address families, the default behavior is that routes without any RTs address families, the default behavior MUST be that routes without
are not distributed on that session. This default "default behavior" any RTs are not distributed on that session. This default "default
applies to all AFI/SAFIs for which a different default behavior has behavior" applies to all AFI/SAFIs for which a different default
not been defined. behavior has not been defined.
A BGP speaker may be provisioned to apply a non-default behavior to a A BGP speaker MAY be provisioned to apply a non-default behavior to a
given AFI/SAFI. This is a matter of local policy. given AFI/SAFI. This is a matter of local policy.
4. IANA Considerations 4. IANA Considerations
This document contains no actions for IANA. This document contains no actions for IANA.
5. Security Considerations 5. Security Considerations
No security considerations are raised by this document beyond those The security considerations of [RFC4684] apply.
already discussed in [RFC4684].
The procedures of this document may allow the distribution of certain
SAFI-5 and SAFI-66 routes, in situations where some implementations
of RTC would previously have prevented their distribution. However,
it is necessary to distribute such routes in order for the
applications using them to operate properly. Allowing the
distribution of such routes does not create any new security
considerations beyond those of the applications that use the routes.
6. References 6. References
6.1. Normative References 6.1. Normative References
[RFC2119] Bradner, S., "Key words for use in RFCs to Indicate [RFC2119] Bradner, S., "Key words for use in RFCs to Indicate
Requirement Levels", BCP 14, RFC 2119, March 1997. Requirement Levels", BCP 14, RFC 2119,
DOI 10.17487/RFC2119, March 1997,
<http://www.rfc-editor.org/info/rfc2119>.
[RFC4360] Sangli, S., Tappan, D., and Y. Rekhter, "BGP Extended [RFC4360] Sangli, S., Tappan, D., and Y. Rekhter, "BGP Extended
Communities Attribute", RFC 4360, February 2006. Communities Attribute", RFC 4360, DOI 10.17487/RFC4360,
February 2006, <http://www.rfc-editor.org/info/rfc4360>.
[RFC4684] Marques, P., Bonica, R., Fang, L., Martini, L., Raszuk, [RFC4684] Marques, P., Bonica, R., Fang, L., Martini, L., Raszuk,
R., Patel, K., and J. Guichard, "Constrained Route R., Patel, K., and J. Guichard, "Constrained Route
Distribution for Border Gateway Protocol/MultiProtocol Distribution for Border Gateway Protocol/MultiProtocol
Label Switching (BGP/MPLS) Internet Protocol (IP) Virtual Label Switching (BGP/MPLS) Internet Protocol (IP) Virtual
Private Networks (VPNs)", RFC 4684, November 2006. Private Networks (VPNs)", RFC 4684, DOI 10.17487/RFC4684,
November 2006, <http://www.rfc-editor.org/info/rfc4684>.
6.2. Informative References 6.2. Informative References
[GTM] Zhang, J., Giulano, L., Rosen, E., Subramanian, K., [GTM] Zhang, J., Giulano, L., Rosen, E., Subramanian, K., and D.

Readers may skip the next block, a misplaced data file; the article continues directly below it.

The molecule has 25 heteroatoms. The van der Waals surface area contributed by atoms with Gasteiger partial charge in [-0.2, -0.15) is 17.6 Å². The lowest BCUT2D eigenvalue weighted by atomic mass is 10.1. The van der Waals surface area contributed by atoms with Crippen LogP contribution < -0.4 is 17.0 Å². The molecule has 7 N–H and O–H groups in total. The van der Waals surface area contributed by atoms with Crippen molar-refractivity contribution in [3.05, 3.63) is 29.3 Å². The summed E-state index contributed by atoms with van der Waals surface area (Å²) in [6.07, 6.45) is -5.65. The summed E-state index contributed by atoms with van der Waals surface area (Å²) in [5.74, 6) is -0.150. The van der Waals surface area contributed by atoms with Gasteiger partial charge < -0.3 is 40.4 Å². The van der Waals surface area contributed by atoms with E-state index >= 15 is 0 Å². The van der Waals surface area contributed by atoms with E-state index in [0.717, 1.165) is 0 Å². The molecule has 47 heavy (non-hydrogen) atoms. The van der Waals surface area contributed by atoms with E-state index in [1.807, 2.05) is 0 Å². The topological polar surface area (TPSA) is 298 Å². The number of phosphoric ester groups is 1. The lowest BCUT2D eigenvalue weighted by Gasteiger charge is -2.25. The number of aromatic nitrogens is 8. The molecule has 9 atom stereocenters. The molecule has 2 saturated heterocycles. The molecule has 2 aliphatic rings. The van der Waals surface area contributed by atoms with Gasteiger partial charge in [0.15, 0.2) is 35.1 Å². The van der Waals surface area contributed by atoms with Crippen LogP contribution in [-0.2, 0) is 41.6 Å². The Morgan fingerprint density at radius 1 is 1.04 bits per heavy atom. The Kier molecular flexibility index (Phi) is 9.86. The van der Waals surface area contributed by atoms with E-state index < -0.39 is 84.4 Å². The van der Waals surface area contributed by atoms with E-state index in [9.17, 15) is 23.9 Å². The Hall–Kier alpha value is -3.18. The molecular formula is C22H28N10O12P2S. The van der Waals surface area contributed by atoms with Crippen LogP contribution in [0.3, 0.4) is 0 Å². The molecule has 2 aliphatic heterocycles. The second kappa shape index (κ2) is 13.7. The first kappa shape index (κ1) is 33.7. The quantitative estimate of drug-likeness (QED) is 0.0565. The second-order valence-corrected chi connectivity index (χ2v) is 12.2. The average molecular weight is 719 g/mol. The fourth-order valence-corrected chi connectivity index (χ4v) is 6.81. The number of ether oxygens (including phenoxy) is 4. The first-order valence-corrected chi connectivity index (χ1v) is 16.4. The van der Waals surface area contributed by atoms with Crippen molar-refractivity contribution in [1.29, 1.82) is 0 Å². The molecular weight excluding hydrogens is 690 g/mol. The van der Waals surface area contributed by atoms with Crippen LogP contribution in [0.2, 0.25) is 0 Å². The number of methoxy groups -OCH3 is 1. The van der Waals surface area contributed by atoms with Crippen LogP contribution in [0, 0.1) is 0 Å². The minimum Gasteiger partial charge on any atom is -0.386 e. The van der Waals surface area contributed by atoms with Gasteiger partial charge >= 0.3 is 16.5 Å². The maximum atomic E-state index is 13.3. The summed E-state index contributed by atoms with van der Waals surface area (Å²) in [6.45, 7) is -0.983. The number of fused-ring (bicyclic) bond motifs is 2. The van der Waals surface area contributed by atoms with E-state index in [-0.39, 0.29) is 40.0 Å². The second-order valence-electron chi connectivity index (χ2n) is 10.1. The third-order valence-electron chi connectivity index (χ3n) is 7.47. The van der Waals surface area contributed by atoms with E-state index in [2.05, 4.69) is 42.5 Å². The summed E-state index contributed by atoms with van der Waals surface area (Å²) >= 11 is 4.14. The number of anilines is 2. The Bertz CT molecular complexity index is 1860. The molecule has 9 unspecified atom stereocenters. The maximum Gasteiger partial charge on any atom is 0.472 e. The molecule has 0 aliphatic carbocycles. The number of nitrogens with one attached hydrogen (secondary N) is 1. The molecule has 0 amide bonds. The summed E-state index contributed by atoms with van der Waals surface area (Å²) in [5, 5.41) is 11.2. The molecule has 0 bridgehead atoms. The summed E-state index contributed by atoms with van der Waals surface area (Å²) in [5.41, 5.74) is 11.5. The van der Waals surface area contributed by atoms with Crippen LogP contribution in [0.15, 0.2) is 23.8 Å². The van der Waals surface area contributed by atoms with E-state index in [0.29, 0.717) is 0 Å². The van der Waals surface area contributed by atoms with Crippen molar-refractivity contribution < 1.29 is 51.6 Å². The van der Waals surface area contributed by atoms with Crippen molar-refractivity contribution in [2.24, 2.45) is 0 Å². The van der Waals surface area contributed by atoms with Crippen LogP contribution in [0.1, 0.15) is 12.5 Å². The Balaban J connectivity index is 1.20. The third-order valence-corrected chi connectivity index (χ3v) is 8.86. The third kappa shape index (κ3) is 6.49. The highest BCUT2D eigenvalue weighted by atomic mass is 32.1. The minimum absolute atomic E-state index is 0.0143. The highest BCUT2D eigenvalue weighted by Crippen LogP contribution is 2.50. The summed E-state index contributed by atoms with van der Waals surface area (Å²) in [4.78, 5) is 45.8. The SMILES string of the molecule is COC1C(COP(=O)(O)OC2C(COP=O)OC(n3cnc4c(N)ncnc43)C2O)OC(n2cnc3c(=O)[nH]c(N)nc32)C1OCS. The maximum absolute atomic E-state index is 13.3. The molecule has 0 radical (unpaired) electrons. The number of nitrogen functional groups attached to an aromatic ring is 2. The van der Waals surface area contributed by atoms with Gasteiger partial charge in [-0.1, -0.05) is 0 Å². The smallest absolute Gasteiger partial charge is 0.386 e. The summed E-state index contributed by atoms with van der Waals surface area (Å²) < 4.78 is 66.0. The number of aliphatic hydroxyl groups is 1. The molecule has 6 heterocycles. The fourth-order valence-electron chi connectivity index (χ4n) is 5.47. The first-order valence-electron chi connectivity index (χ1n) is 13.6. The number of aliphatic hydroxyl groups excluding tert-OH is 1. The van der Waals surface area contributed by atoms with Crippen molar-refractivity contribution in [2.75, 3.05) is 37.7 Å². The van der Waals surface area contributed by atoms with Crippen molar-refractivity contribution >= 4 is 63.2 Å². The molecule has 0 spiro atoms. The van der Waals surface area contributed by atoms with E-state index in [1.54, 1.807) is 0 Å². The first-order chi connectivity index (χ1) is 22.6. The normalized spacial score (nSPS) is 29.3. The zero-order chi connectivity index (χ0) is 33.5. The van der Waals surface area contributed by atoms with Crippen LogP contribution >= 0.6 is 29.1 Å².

Pacella, D., and J. Schiller, "Global Table Multicast with Pacella, "Global Table Multicast with BGP-MVPN
BGP-MVPN Procedures", internet-draft draft-ietf-l3vpn- Procedures", internet-draft draft-ietf-bess-mvpn-global-
mvpn-global-table-mcast-01, May 2015. table-mcast-03, September 2015.
[RFC4364] Rosen, E. and Y. Rekhter, "BGP/MPLS IP Virtual Private [RFC4364] Rosen, E. and Y. Rekhter, "BGP/MPLS IP Virtual Private
Networks (VPNs)", RFC 4364, February 2006. Networks (VPNs)", RFC 4364, DOI 10.17487/RFC4364, February
2006, <http://www.rfc-editor.org/info/rfc4364>.
[RFC6037] Rosen, E., Cai, Y., and IJ. Wijnands, "Cisco Systems' [RFC6037] Rosen, E., Ed., Cai, Y., Ed., and IJ. Wijnands, "Cisco
Solution for Multicast in BGP/MPLS IP VPNs", RFC 6037, Systems' Solution for Multicast in BGP/MPLS IP VPNs",
October 2010. RFC 6037, DOI 10.17487/RFC6037, October 2010,
<http://www.rfc-editor.org/info/rfc6037>.
[RFC6513] Rosen, E. and R. Aggarwal, "Multicast in MPLS/BGP IP [RFC6513] Rosen, E., Ed. and R. Aggarwal, Ed., "Multicast in MPLS/
VPNs", RFC 6513, February 2012. BGP IP VPNs", RFC 6513, DOI 10.17487/RFC6513, February
2012, <http://www.rfc-editor.org/info/rfc6513>.
[RFC6514] Aggarwal, R., Rosen, E., Morin, T., and Y. Rekhter, "BGP [RFC6514] Aggarwal, R., Rosen, E., Morin, T., and Y. Rekhter, "BGP
Encodings and Procedures for Multicast in MPLS/BGP IP Encodings and Procedures for Multicast in MPLS/BGP IP
VPNs", RFC 6514, February 2012. VPNs", RFC 6514, DOI 10.17487/RFC6514, February 2012,
<http://www.rfc-editor.org/info/rfc6514>.
Authors' Addresses Authors' Addresses
Eric C. Rosen (editor) Eric C. Rosen (editor)
Juniper Networks, Inc. Juniper Networks, Inc.
10 Technology Park Drive 10 Technology Park Drive
Westford, Massachusetts 01886 Westford, Massachusetts 01886
USA United States
Email: erosen@juniper.net Email: erosen@juniper.net
Keyur Patel Keyur Patel
Cisco Systems, Inc. Cisco Systems, Inc.
170 Tasman Drive 170 Tasman Drive
San Jose, California 95134 San Jose, California 95134
US United States
Email: keyupate@cisco.com
Jeffrey Haas
Juniper Networks, Inc.
1194 N. Mathilda Ave.
Sunnyvale, California 94089
US
Email: jhaas@juniper.net Email: jhaas@juniper.net
Robert Raszuk Robert Raszuk
Mirantis Inc. Bloomberg LP
615 National Ave. #100 731 Lexington Ave
Mountain View, California 94043 New York City, NY 10022
US United States
Email: robert@raszuk.net Email: robert@raszuk.net